Category Archives: Funds Transfer Fraud

Taylor & Lieberman: Ninth Circuit finds No Coverage under Crime Policy for Client Funds lost in Social Engineering Fraud

By David S. Wilson and Chris McKibbin

In the recent decision of Taylor & Lieberman v. Federal Insurance Company, the Ninth Circuit Court of Appeals affirmed a decision of the U.S. District Court for the Central District of California holding that a business management firm did not have coverage in respect of client funds which it was fraudulently induced to wire overseas.

While the District Court had held that the insured had failed to establish that it had sustained any “direct” loss at all (see our July 14, 2015 post), the Ninth Circuit affirmed the result on other grounds, holding that the insured had also failed to establish that the loss came within the substantive requirements of any of the Forgery, Computer Fraud or Funds Transfer Fraud insuring agreements.

The Facts

Taylor & Lieberman (“T&L”) was an accounting firm which also performed business management and account oversight services for various clients, including the client in issue. Clients’ funds were held in separate bank accounts maintained with City National Bank. Clients granted Powers of Attorney over their accounts to a designated individual at T&L, permitting transactions to be made in the accounts.

A fraudster obtained access to the client’s email account and sent two emails from that account to a T&L employee, as follows:

  • The first email directed the employee to wire $94,280 to an account in Malaysia. The employee did so, and then sent a confirming email to the client’s email account.
  • The next day, the employee received another email from the client’s account directing her to wire $98,485 to an account in Singapore. The employee again complied, and again sent a confirming email to the client’s email account.

The employee then received a third email, purportedly from the client, but sent from a different email address. The employee contacted the client by phone, and discovered that all three emails were fraudulent. T&L was able to recover some of the funds, but had to reimburse its client and incurred a net loss of nearly $100,000.

T&L submitted a claim under each of its Forgery Coverage, its Computer Fraud Coverage and its Funds Transfer Fraud Coverage. The District Court held that each of these coverages required “direct loss sustained by an Insured” and that, as a matter of law, no direct loss had been sustained.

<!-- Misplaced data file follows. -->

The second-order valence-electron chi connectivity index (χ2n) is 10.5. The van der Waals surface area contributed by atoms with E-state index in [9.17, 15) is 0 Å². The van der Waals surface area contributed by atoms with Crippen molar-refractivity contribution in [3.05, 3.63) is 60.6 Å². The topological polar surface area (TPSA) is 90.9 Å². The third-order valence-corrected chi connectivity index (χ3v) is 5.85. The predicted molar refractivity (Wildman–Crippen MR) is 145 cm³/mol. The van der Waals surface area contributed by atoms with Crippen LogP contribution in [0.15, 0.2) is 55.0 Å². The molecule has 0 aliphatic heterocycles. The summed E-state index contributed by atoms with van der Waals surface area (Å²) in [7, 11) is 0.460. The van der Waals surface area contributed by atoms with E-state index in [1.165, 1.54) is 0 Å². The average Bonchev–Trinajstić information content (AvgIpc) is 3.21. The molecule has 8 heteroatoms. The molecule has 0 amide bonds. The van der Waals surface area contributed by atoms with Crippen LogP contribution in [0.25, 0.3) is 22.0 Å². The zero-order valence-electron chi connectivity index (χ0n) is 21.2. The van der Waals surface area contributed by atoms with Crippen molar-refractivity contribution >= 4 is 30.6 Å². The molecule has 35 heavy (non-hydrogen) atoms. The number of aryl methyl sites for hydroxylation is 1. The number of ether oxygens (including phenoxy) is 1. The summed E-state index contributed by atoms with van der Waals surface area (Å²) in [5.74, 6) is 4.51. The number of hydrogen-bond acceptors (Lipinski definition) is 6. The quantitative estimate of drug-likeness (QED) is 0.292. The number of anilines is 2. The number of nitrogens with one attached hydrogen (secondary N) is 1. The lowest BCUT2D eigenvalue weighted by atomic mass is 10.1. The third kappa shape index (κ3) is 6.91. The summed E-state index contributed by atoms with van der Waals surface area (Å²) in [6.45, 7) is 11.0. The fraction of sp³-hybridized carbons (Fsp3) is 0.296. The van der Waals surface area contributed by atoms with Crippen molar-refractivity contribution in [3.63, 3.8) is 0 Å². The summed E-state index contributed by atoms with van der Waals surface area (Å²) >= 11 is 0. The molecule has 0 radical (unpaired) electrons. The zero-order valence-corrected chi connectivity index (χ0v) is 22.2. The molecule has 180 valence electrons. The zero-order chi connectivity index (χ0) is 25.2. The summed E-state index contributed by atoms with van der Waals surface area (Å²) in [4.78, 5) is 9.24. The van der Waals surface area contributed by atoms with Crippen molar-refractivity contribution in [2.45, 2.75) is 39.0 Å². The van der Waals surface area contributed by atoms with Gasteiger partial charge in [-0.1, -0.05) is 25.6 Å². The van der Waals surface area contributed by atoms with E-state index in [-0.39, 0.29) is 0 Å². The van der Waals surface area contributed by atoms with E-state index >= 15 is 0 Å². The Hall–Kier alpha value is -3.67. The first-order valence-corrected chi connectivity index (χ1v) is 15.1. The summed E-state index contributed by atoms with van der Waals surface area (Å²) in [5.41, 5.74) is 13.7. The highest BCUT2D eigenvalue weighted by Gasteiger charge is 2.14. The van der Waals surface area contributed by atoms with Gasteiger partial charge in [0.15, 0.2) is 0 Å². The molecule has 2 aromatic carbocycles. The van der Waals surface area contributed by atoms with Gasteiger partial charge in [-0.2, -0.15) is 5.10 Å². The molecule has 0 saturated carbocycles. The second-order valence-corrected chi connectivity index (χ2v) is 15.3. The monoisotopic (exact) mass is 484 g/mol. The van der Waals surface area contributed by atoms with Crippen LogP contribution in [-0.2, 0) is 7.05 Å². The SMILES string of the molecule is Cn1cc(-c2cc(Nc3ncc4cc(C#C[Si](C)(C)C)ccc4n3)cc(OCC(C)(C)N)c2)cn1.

On appeal, the Ninth Circuit did not disturb the finding with respect to direct loss, but affirmed the result on the basis that T&L had failed to establish that the loss came within the scope of any of the insuring agreements.

The Forgery Coverage

The Ninth Circuit quickly dismissed T&L’s contention that this insuring agreement’s requirement of a “Forgery or alteration of a financial instrument” did not require proof of a “Forgery” of a financial instrument, because the insuring agreement required only proof of an alteration of a financial instrument or a free-standing “Forgery” of any document, of any type. The Court held that the insuring agreement plainly required either a “Forgery” or an alteration of a financial instrument.

More substantively, the Court rejected T&L’s contention that the emails to T&L were financial instruments:

Here, the emails instructing T&L to wire money were not financial instruments, like checks, drafts, or the like. See Vons Cos., Inc. v. Fed. Ins. Co. … (C.D. Cal. 1998) (holding that wire instructions, invoices, and purchase orders were not “documents of the same type and effect as checks and drafts.”). And even if the emails were considered equivalent to checks or drafts, they were not “made, drawn by, or drawn upon” T&L, the insured. Rather, they simply directed T&L to wire money from T&L’s client’s account. In sum, there is no forgery coverage.

The Computer Fraud Coverage

The Computer Fraud insuring agreement required T&L to demonstrate “an unauthorized (1) “entry into” its computer system, and (2) “introduction of instructions” that “propogate[d] themselves” through its computer system.” The Court held that the sending of an email, without more, did not constitute an unauthorized entry into T&L’s computer system. Further, the emails were not an unauthorized introduction of instructions that propagated themselves through T&L’s computer system:

The emails instructed T&L to effectuate certain wire transfers. However, under a common sense reading of the policy, these are not the type of instructions that the policy was designed to cover, like the introduction of malicious computer code. … Additionally, the instructions did not, as in the case of a virus, propagate themselves throughout T&L’s computer system; rather, they were simply part of the text of three emails.

The Funds Transfer Fraud Coverage

The Funds Transfer Fraud insuring agreement indemnified against:

fraudulent written, electronic, telegraphic, cable, teletype or telephone instructions issued to a financial institution directing such institution to transfer, pay or deliver Money or Securities from any account maintained by an Insured Organization at such Institution, without an Insured Organization’s knowledge or consent.

The Court held that the requirements of the insuring agreement were not met: